The next corner talks about the homefront from the woman's point of view. Stamford women were involved in the Stamford Ladies Soldiers' Aid Society. We cannot show much about them: A search in the photo collection of photos from the Civil War era revealed that photographs were taken of husbands and children, but rarely of wives. The display case in the center of the gallery shows only two women from the long list of those involved: A miniature of Mrs. Truman Smith, when she was still a young Mary Ann Walker Dickinson, and a photo from a drawing of Miss Catharine Aiken, who for years ran her own private school.
However, we are pleased to show a period dress from our collection as well as a slipper chair:
Beige and blue plaid cotton dress. With fitted bodice, cartridge pleated skirt and pagoda sleeves. Circa 1864.
Slipper Chair. Elizabethan Revival mahogany chair with upholstered seat.
The built-in glass cabinet on the final wall is full of souvenirs, and some head gear. Here is a sampling:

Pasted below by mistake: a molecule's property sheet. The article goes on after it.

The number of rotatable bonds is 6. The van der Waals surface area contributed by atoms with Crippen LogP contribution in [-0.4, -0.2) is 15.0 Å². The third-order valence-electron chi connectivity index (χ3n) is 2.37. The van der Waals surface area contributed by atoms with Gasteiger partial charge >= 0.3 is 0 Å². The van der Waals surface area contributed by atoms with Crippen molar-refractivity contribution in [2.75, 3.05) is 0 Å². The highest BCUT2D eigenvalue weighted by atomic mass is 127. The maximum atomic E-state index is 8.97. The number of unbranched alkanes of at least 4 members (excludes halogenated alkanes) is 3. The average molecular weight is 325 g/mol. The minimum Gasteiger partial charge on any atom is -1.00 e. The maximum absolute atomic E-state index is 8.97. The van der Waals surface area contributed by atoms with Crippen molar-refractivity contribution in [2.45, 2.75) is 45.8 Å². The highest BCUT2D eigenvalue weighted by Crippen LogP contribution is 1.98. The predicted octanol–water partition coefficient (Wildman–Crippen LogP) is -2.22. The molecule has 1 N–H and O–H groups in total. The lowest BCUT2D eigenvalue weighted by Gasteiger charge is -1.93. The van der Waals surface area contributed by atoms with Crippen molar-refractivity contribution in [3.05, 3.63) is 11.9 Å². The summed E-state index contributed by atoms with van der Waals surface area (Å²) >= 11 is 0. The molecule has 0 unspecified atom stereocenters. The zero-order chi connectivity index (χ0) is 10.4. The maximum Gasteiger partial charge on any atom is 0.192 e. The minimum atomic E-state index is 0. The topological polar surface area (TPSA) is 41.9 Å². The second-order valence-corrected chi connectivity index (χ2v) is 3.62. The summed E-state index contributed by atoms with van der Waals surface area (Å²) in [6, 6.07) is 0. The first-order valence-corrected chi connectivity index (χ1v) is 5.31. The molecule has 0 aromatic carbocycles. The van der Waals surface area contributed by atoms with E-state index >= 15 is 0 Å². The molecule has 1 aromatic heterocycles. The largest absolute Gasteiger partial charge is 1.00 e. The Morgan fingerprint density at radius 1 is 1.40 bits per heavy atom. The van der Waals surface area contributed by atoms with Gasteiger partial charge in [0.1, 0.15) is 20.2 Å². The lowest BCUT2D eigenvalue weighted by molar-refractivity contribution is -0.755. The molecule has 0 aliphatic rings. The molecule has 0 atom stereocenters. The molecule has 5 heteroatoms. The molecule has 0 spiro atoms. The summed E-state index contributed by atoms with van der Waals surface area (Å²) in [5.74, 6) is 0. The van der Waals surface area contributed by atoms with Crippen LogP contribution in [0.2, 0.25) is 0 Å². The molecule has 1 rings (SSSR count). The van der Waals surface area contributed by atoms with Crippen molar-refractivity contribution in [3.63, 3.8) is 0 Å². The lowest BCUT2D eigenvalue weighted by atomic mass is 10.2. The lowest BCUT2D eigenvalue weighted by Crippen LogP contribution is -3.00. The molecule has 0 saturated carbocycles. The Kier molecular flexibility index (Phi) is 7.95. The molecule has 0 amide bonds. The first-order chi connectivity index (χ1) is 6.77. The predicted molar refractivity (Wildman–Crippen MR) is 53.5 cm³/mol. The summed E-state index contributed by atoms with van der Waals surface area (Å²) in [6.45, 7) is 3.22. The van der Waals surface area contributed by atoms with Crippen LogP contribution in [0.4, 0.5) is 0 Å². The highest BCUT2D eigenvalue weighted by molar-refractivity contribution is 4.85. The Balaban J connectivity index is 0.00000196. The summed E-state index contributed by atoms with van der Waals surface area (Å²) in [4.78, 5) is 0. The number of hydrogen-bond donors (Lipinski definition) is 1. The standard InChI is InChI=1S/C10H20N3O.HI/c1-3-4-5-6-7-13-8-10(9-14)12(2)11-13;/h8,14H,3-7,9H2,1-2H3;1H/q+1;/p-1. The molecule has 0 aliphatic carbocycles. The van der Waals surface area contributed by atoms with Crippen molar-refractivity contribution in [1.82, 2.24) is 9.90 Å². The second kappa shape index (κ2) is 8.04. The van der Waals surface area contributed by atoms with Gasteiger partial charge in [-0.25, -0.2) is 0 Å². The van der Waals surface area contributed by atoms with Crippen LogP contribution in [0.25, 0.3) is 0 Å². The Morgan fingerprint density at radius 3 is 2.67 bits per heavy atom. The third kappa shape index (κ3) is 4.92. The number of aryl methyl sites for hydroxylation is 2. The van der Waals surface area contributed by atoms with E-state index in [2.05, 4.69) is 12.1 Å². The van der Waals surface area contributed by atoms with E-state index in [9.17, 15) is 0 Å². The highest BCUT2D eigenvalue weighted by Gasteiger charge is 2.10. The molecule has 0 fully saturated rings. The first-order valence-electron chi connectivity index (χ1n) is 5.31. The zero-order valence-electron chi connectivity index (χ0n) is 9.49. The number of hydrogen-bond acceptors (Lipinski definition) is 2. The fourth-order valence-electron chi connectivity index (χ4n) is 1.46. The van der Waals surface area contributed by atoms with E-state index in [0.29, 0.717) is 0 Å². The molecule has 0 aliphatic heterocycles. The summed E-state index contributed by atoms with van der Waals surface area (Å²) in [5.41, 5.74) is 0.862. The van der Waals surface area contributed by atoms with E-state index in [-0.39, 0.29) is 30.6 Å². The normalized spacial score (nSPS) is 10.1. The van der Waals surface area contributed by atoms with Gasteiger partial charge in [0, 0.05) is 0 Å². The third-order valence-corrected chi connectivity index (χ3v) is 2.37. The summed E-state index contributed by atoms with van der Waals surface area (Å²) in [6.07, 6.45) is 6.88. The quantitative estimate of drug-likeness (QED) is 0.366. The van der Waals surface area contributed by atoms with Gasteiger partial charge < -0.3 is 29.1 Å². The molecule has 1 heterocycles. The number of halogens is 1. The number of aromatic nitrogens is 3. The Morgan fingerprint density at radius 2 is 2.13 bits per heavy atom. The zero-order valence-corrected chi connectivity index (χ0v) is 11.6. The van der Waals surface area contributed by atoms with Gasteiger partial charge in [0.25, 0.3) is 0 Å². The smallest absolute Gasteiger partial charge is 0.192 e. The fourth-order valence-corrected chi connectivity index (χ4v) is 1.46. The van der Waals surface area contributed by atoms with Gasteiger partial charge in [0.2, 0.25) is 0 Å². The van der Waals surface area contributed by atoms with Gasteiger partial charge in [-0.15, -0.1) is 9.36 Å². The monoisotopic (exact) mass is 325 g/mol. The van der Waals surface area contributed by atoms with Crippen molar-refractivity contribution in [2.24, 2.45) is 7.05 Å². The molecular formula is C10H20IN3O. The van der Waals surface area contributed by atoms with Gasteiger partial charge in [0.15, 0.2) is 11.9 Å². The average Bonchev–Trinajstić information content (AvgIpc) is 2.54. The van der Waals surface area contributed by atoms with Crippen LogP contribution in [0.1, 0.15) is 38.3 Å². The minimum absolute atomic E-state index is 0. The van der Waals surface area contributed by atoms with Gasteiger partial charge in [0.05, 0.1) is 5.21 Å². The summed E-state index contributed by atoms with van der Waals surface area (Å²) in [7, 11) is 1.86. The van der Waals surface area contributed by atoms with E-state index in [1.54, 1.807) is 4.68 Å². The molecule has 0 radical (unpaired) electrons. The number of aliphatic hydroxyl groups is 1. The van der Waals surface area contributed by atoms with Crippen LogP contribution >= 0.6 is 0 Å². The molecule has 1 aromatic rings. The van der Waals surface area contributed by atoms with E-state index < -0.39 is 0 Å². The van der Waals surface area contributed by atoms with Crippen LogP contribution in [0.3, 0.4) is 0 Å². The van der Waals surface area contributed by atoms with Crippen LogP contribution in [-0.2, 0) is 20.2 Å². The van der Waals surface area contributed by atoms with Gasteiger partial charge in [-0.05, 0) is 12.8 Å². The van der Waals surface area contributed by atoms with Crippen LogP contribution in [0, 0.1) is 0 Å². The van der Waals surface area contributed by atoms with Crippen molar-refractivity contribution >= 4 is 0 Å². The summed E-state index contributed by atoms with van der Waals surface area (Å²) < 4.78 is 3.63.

Souvenir from Libby Prison. A fragment of wood from Libby Prison located in Richmond, Virginia. Paper label reads: This is a true piece of Libby Prison taken about two years after the war was closed by ________ boatmen.
Libby Prison was housed in three wooden warehouses and conditions were wretched. Disease was rampant, food was scarce and many Union prisoners did not survive the ordeal.
Field Cap. Red and blue crown with leather peak. Label: National Uniform Cap Co. 304 Fifth Ave. NY new address 216 Sands Street, Brooklyn, N.Y. Original owner was John W. Palmer, Co. H, 14th Infantry, N.Y. Volunteers. Palmer lived on Shippan Avenue and helped build the Stamford Lighthouse. He was born in 1840, died in 1912, and was buried in Woodland Cemetery.
“Seated Lincoln.” Plaster bust by Gutzom Borglum, 1912. The original is in Newark, N.J. A full-size copy is in downtown Stamford's Veterans Park. Borglum poured a small edition of these busts and sold them to raise money for Mt. Rushmore.
Brass buttons from an officer's uniform worn by Major General William Tecumseh Sherman. He was a descendant of Samuel Sherman, who was among the first settlers of Stamford in 1641.
Blue wool cap with black leather peak (visor) and embroidered G.A.R. 120 patch. Leather headband is initialed C.H.C. Label inside, J.A. Jote & Co. 86 Nassau Street, New York Military Supplies.